Not All Scars Are Bad...

It’s been almost a year exactly that Greta had half of her thyroid removed, and each and every day I am grateful to the doctors and modern medicine that ensured my daughter could live a healthy life. It’s true what they say, you never value something quite the same until you’ve lost it. Food to eat, your home, a friend, even your child’s health. That picture above shows a beautiful scar healing on Greta’s neck, a scar that reminds me each and every time I see it what a gift she is to us.

When I was asked to write about our children’s hospital emergency room visit which led to that scar above, I thought at first, ‘No thank you, I do not want to revisit that time of uncertainty and pain.’ But then I kept thinking about the gratitude and appreciation I have for the hospital, the ENT doctor on call, for those emergency room nurses, and for the moment we met the surgeon who would later hand me back my daughter to take home. 

I can only imagine the mess we appeared to the staff in that emergency room. Bloodshot eyes from dealing with little sleep for several weeks, a nervousness and anxiety unparalleled because we had no idea what we were stepping into. We had been seeing our ENT for an infection in Greta’s neck. She was born with a cyst, one that they found during our 20 week ultrasound. We never thought much about the cyst, we knew it was there, but out of sight out of mind. It caused no trouble, so we didn’t pay it much attention. It had suddenly become infected and the treatments and procedures our ENT had tried were unsuccessful. He looked at us that morning and we knew we would have to be admitted to the ER for more aggressive help.

We walked into that emergency room knowing that we were going to be there until the infection was gone, not sure what that would entail, or how long we would be there. We just knew that it was in their hands to make her well. And we knew we were all going to go through this together, because when a child is ill, well, the mama is ill too.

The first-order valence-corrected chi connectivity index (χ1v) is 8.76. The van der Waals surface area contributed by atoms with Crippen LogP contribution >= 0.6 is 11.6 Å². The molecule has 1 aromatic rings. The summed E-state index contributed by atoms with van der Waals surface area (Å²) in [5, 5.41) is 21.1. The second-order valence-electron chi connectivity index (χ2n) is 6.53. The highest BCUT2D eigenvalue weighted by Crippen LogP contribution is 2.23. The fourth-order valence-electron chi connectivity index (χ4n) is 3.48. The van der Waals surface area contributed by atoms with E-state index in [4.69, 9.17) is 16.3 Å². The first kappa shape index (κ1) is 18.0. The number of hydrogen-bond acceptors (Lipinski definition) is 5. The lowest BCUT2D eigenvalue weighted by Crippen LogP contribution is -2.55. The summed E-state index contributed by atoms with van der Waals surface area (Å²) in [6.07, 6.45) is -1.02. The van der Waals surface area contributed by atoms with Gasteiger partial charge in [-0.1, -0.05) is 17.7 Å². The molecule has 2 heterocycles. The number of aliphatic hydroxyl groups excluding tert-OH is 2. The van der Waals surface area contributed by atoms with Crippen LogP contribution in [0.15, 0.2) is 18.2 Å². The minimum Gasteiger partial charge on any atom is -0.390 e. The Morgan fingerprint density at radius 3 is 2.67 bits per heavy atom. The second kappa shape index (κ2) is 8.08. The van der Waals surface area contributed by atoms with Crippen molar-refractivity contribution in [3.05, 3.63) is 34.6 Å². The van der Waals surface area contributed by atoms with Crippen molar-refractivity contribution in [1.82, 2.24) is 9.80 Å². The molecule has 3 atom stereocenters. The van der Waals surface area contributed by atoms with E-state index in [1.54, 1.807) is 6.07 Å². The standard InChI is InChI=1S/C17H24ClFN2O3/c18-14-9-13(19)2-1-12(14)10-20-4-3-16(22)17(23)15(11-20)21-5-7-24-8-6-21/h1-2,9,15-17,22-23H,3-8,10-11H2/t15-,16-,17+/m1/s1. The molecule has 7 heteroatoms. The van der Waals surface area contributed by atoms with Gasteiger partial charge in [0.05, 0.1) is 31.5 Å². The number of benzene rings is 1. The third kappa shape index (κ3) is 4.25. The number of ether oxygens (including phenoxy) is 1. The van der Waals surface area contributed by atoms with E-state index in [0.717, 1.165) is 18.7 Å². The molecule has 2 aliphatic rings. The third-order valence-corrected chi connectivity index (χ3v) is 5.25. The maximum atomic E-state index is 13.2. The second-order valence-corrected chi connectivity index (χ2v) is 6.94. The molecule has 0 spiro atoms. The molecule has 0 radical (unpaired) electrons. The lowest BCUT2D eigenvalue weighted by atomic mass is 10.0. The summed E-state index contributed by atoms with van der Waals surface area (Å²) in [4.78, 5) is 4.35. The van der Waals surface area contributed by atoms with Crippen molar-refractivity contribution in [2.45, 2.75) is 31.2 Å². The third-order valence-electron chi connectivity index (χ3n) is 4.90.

The nurses were incredible; Greta’s comfort and happiness were their main goals. I think they knew we were going to be there for a while, at least until the on call pediatric ENT doctor could examine her, review all our records from our previous doctor, and then consult with his boss on how to proceed. The nurses brought her little gifts, offered movies to watch, and most of all they were a support to us. They also knew we needed a lot of emotional support. When my dad showed up at the ER check in station, he was immediately brought back to be with us. And later, when my brother in law came, he too was brought to us, no questions asked, no statements about how long they could stay. They shared happiness with us, because we had loved ones there to hug and familiar shoulders we could cry on.

When I drive by that hospital now, I get tearful of the time we spent there; I recall the nights in her hospital bed watching the antibiotics slowly drip into her IV, I see the parking spaces outside the ER where the nice valet man let us park for well beyond what we probably were allowed, the extra pillows and blankets the nurses brought me because they just knew this mama wasn’t going to be leaving without her daughter. But more than all that, I feel my heart grow a little as I drive by because I remember walking down the hallway with Greta’s hand in mind when she was well enough to leave. We were leaving with a scar, but we discovered not all scars are bad.